It’s an unfortunate truth – as long as a system exists, there will be people who will attempt to defraud it. Given the large sums of money people tend to deal with, mortgages are a particularly attractive, juicy target for such criminals. It’s imperative to recognize the signs that you might be in their crosshairs, lest you end up going from a target to a victim.
A mortgage is the biggest, most important contract most of us will ever sign – and one with a certain sense of finality to it. We’re telling ourselves that this is it. This is where we’ve decided to put down roots, where we’re going to live for at least the next decade.
Particularly given the current economic climate, being able to afford a mortgage is also something of a point of pride. An achievement to outshine all achievements. It’s easy to get caught up on that; to get lost in the moment and forget to practice your due diligence.
And that’s what criminals are counting on.
It should come as no surprise that mortgage fraud is unfortunately common, and instances of fraud growing more frequent. Real estate is, after all, an extremely lucrative field. We’re talking about hundreds of thousands of dollars – more than most people make in a year.
The issue here is that this particular breed of fraud doesn’t always take the form some people might expect. Very rarely will you encounter a shyster who tries to talk you into a poorly-disguised, thinly-veiled scam. The men and women who commit mortgage fraud tend to be a bit more creative about it.
That isn’t to say there aren’t red flags that you can teach yourself to recognize. Although there are many different types of mortgage fraud that you may encounter, they all tend to share a few traits in common. Picking up on those traits can make all the difference in the world.
Promises and Guarantees
Did someone claim they could get you a huge reduction on what you owe on your mortgage? Did they tell you upfront that they could prevent foreclosure? Generally speaking, if a realtor foreclosure specialist or seller promises you anything, proceed with caution – they might be trying to fleece you.
The buying and selling of homes is not a business that deals in absolutes, save for whether or not your credit score is good enough and whether you can afford the down-payment. Always keep that in mind.
Everything Seems Too Good To Be True
Amazing deals do exist, but if an offer strains the limits of your common-sense, it’s probably best to get a second opinion. Are you really being offered a property at way below market price, or is there something more going on beneath the surface? Is your mortgage broker really giving you a 1% interest rate, or are they planning on skipping town with your money?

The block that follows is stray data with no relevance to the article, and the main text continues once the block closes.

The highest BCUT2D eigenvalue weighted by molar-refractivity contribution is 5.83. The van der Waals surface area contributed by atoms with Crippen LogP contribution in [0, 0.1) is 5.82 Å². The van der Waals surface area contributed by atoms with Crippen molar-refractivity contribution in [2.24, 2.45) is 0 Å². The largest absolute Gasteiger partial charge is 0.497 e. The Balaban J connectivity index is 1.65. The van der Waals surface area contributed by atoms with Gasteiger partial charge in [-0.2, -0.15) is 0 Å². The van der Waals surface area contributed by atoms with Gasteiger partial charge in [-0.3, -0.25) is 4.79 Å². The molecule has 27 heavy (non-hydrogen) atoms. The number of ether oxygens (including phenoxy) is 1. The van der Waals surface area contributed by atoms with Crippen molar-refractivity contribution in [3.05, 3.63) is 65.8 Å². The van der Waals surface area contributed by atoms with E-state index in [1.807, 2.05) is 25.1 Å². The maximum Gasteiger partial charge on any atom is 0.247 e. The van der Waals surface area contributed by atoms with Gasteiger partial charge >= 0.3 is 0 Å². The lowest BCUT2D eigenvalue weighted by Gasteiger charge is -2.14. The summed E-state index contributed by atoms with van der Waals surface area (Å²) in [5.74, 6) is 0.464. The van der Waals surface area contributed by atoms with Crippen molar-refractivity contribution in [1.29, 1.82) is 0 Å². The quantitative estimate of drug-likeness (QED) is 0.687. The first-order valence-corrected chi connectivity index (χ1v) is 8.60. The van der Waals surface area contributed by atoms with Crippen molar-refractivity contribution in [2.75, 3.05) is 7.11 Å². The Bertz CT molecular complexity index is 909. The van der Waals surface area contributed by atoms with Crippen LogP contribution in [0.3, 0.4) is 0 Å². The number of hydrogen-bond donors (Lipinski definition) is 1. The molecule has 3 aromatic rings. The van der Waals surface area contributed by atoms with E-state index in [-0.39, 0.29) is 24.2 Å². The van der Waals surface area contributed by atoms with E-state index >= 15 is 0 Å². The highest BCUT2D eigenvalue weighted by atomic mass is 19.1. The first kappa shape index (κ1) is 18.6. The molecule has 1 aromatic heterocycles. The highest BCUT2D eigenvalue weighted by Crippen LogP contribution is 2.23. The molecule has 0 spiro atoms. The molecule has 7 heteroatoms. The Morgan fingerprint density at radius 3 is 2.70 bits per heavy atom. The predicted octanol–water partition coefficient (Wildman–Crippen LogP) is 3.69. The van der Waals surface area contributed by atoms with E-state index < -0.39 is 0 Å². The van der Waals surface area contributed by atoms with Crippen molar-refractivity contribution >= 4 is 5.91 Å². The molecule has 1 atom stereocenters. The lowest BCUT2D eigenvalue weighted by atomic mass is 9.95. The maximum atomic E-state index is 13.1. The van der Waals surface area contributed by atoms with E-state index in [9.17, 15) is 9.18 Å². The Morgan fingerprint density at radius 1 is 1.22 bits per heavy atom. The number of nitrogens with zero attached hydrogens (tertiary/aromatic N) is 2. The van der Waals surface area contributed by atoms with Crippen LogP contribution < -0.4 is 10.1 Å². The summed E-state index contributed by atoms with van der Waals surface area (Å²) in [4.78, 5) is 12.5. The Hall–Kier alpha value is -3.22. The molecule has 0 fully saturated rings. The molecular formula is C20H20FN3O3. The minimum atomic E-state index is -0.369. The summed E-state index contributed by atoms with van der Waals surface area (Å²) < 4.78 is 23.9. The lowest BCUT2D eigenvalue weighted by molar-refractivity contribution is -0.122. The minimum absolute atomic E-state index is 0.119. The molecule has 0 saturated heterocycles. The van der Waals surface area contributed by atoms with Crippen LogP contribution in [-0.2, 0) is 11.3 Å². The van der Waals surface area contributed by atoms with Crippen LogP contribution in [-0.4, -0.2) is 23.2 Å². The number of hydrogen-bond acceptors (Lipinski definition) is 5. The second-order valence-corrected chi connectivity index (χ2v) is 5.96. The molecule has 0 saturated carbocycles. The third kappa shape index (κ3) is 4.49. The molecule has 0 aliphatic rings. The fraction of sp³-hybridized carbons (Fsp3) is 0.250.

As a general rule, when in doubt, bring in a third party. A fresh set of eyes, ideally one with a solid understanding of real estate law. Someone who can pick up on what you may have missed.
They’re Making Unreasonable Demands
Is your mortgage broker or realtor pushing you to move forward with a deal without first consulting with a legal expert? Are you being pressured to put someone else’s name on the deed to your home? Does the seller of a property get offended if you request to bring in an appraiser or have an inspection done? Do they want things kept entirely confidential?
Run away. A reasonable seller will never balk at an appraisal, nor will they be offended if you wish to speak to a legal expert at any point.
Something Just Doesn’t Smell Right
Take a close and careful look at all the documents you’ve been provided in connection with your pending mortgage, and speak to the seller. Someone who’s above-board will have no trouble providing you with complete information on their property and its occupants. Someone who’s trying to defraud you will get flighty.
They might request that you keep the deal confidential, or promise you the relevant information ‘later.’ Say no, and consider purchasing a different property – no matter how much you might want this one.
Don’t Let Yourself Be Taken For A Ride
Your mortgage is probably the biggest purchase you’ll ever make. You need to ensure you’re taking the utmost care when you commit to it – that you know how to recognize the warning signs that someone’s trying to defraud you, and understand when it’s time to back out of a deal.
As a general rule, you should always have a legal expert on-hand whenever you’re going through a deal like this. Someone you know you can trust, and who’s going in without any ulterior motives. Run everything by them, and you’ll be able to find a mortgage that’s totally above-board, and ultimately enjoy your new home.
SAM SHALOMJUN 28, 2019
Ryan B. Bormaster is the managing attorney at Bormaster Law. The law firm practices in a number of areas, including real estate law.